Previous studies had hinted at the specificity of these brain areas for targeting faces. In the early 2000s, as a postdoc at Harvard Medical School, Tsao and her collaborator electrophysiologist Winrich Freiwald, obtained intracranial recordings from monkeys as they viewed a slide show of various objects and human faces. Every time a picture of a face flashed on the screen, neurons in the middle face patch would crackle with electrical activity. The response to other objects, such as images of vegetables, radios or even other bodily parts, was largely absent.

Further experiments indicated neurons in these regions could also distinguish between individual faces, and even between cartoon drawings of faces. In human subjects in the hippocampus, neuroscientist Rodrigo Quian Quiroga found that pictures of actress Jennifer Aniston elicited a response in a single neuron. And pictures of Halle Berry, members of The Beatles or characters from The Simpsons activated separate neurons. The prevailing theory among researchers was that each neuron in the face patches was sensitive to a few particular people, says Quiroga, who is now at the University of Leicester in the U.K. and not involved with the work. But Tsao’s recent study suggests scientists may have been mistaken. “She has shown that neurons in face patches don’t encode particular people at all, they just encode certain features,” he says. “That completely changes our understanding of how we recognize faces.”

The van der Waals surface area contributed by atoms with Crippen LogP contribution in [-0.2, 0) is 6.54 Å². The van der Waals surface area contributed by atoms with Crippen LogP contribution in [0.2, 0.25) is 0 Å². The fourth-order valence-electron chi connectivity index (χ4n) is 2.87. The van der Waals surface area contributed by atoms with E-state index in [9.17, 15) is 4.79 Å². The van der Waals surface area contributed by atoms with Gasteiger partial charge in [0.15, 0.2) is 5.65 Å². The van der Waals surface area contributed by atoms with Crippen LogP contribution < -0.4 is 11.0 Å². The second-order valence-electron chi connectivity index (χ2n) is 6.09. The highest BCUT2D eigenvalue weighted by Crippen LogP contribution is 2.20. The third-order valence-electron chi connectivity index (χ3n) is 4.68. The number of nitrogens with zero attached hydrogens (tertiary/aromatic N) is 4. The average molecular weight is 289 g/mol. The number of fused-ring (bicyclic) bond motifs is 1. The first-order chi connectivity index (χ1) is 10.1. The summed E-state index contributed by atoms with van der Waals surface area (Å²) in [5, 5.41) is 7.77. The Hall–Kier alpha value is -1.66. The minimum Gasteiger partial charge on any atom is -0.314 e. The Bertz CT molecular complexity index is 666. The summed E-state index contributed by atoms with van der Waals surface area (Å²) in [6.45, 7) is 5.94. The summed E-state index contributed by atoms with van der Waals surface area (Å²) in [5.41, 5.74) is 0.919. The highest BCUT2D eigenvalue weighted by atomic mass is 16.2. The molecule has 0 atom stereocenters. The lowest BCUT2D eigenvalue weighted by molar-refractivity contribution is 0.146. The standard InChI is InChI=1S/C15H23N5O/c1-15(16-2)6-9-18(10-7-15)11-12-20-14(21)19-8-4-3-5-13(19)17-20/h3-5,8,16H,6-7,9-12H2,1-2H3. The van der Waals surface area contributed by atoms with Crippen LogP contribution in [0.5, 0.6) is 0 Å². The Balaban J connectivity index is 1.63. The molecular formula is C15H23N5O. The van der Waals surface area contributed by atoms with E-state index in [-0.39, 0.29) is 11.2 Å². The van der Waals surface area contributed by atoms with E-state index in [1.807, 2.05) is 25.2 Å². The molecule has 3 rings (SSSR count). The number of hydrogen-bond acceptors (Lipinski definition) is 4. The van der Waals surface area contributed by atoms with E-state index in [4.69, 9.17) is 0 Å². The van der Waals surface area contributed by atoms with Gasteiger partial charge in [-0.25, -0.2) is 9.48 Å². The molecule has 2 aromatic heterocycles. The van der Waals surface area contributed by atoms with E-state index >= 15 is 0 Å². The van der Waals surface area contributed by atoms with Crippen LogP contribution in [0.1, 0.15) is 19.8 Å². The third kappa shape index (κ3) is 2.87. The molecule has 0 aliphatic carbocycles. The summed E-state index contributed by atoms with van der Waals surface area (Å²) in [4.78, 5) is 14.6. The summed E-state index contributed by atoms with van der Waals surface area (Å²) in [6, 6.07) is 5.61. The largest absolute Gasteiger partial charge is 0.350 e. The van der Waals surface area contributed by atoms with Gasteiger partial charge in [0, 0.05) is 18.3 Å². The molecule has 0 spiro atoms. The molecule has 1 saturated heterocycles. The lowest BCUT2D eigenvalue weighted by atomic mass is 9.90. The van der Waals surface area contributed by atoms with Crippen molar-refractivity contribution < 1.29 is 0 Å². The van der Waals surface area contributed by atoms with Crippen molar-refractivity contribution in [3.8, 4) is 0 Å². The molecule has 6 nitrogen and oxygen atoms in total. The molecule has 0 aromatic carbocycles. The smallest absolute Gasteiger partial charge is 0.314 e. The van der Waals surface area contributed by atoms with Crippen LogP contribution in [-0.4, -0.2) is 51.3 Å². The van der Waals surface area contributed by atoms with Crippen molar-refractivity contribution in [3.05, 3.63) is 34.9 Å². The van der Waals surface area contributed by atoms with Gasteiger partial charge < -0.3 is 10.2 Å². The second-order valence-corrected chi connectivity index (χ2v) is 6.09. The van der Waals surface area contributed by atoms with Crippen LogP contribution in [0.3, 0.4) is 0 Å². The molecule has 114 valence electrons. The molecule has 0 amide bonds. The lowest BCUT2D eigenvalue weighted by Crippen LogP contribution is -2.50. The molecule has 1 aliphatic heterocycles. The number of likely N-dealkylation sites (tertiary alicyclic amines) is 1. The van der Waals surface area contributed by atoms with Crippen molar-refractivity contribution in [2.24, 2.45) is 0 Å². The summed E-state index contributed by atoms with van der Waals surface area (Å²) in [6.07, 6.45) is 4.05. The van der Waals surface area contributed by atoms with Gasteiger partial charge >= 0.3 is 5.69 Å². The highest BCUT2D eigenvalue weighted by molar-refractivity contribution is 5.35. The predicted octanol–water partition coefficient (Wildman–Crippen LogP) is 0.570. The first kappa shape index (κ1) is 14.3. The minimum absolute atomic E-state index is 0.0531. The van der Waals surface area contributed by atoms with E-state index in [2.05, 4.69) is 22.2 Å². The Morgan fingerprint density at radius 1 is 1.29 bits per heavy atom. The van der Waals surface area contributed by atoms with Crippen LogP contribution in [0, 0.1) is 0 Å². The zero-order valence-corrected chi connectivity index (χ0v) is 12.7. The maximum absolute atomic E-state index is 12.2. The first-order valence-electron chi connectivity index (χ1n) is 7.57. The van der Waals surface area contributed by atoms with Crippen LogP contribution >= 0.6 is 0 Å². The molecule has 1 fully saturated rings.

To decipher how individual cells helped recognize faces, Tsao and her postdoc Steven Le Chang drew dots around a set of faces and calculated variations across 50 different characteristics. They then used this information to create 2,000 different images of faces that varied in shape and appearance, including roundness of the face, distance between the eyes, skin tone and texture. Next the researchers showed these images to monkeys while recording the electrical activity from individual neurons in three separate face patches.